(ABC4) – What will camping for young people look like in 2021? They did a lot of things in 2020, according to local camp directors and guidance from the Centers for Disease Control and Prevention.
The CDC recently released new guidelines for operating summer camps for youth during COVID-19, even though the pandemic appears to be reaching some kind of conclusion in the United States with vaccination reaching critical mass.
Camping guidelines include pursuing many of the same procedures and jargon that became common during the coronavirus days, such as social distancing and wearing a mask. Additional updates include a recommendation that all camp staff, volunteers and eligible campers should be fully immunized before attending activities.
Knowing that having a cabin or group full of children on board with mask-wearing and social distancing, local groups, such as the YMCA of Northern Utah, plan to stick with what has operated last summer when COVID-19 transmissions and case counts were much higher.
Rich West, CEO of the YMCA of Northern Utah, told ABC4 that when campers arrive at their overnight camps, which include Camp Roger and Camp Mill Hollow, they will stay in their small groups of around 10 for the entire time. duration. Being part of these groups, or “camp families,” as West calls them, campers will not need to wear masks all the time, as real families living outside of camp do in the life of the camp. everyday.
If the different groups intersect or participate in activities together, wearing a mask and social distancing will be the order of the day.
This procedure was in place last summer and it seemed to be working, according to West.
“We haven’t had any cases coming out of our overnight camp. And, from our seven day camp, we had three or four cases that came out, but because of our policies, we never had to close a camp because we were really good at our policies and procedures. This camp group just needed to be told they needed to quarantine themselves, but the other groups, because they maintained social distancing and wore their masks, didn’t need to shut down, ”West said.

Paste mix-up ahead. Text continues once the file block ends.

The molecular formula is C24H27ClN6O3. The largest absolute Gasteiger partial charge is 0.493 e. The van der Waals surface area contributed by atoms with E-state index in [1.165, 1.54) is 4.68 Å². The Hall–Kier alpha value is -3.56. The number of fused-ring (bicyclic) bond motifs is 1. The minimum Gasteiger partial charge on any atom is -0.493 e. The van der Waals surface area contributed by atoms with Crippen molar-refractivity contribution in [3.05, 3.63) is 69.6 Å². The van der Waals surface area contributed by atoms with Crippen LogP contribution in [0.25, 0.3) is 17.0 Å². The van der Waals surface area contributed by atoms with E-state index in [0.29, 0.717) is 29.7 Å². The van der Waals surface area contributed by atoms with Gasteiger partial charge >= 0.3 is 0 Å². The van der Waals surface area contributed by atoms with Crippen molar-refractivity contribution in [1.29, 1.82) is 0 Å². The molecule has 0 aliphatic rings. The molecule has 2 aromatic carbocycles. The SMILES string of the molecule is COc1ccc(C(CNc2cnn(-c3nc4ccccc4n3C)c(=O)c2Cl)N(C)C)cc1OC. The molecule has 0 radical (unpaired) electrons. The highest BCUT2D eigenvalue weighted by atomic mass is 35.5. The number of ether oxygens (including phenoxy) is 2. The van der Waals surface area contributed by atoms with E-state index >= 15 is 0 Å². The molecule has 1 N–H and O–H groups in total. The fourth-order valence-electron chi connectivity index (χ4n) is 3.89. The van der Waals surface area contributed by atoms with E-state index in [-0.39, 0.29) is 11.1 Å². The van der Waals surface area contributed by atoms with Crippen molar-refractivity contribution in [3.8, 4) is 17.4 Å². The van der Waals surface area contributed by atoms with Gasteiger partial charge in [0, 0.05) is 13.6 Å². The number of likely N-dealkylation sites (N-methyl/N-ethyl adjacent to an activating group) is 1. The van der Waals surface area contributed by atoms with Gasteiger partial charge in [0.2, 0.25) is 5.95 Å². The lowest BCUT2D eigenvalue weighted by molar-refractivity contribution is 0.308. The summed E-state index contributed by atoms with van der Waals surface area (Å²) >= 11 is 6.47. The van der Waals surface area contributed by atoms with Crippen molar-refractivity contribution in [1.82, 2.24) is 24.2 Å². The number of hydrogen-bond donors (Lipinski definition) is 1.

Of course, as with last year’s camps, some activities must be suspended. Usually Camp Roger and Camp Mill Hollow have weekly campfires throughout the camp, but not this year. The Thursday night camp dance is also on hiatus. However, families or groups at the camp will still be able to do many other activities, such as archery and horseback riding.
“We still maintain our policies and hope this is the last summer that we have to do this, but we are definitely broadcasting more on the conservative side. We will continue to operate as we did last summer, ”West said. “We were one of the few camps across the country that had our overnight camps organized last year and we are really confident and happy that we did. We have had excellent feedback from our families.
Members of The Church of Jesus Christ of Latter-day Saints know that youth camps such as youth conferences and young women’s camps are an integral part of the experience of young people as members of the Church. .
A recent letter to members from Mr. Russell Ballard, Acting President of the Quorum of the Twelve Apostles, advises church leaders that they should still be working to provide youth camps this summer.
“For 2021, we strongly suggest that stake and ward leaders, including class and youth quorum presidencies, plan and hold a youth and Young Women conference. and Aaronic Priesthood Camps, ”the letter read.
The letter also indicated, however, that some camps such as the For the Strength of Youth conferences would be postponed until 2022.
With guidance from the CDC and encouragement from religious and secular camp leaders, the youth camps are slated to take place this summer. Bring graham crackers, chocolate bars and marshmallows, camp is open.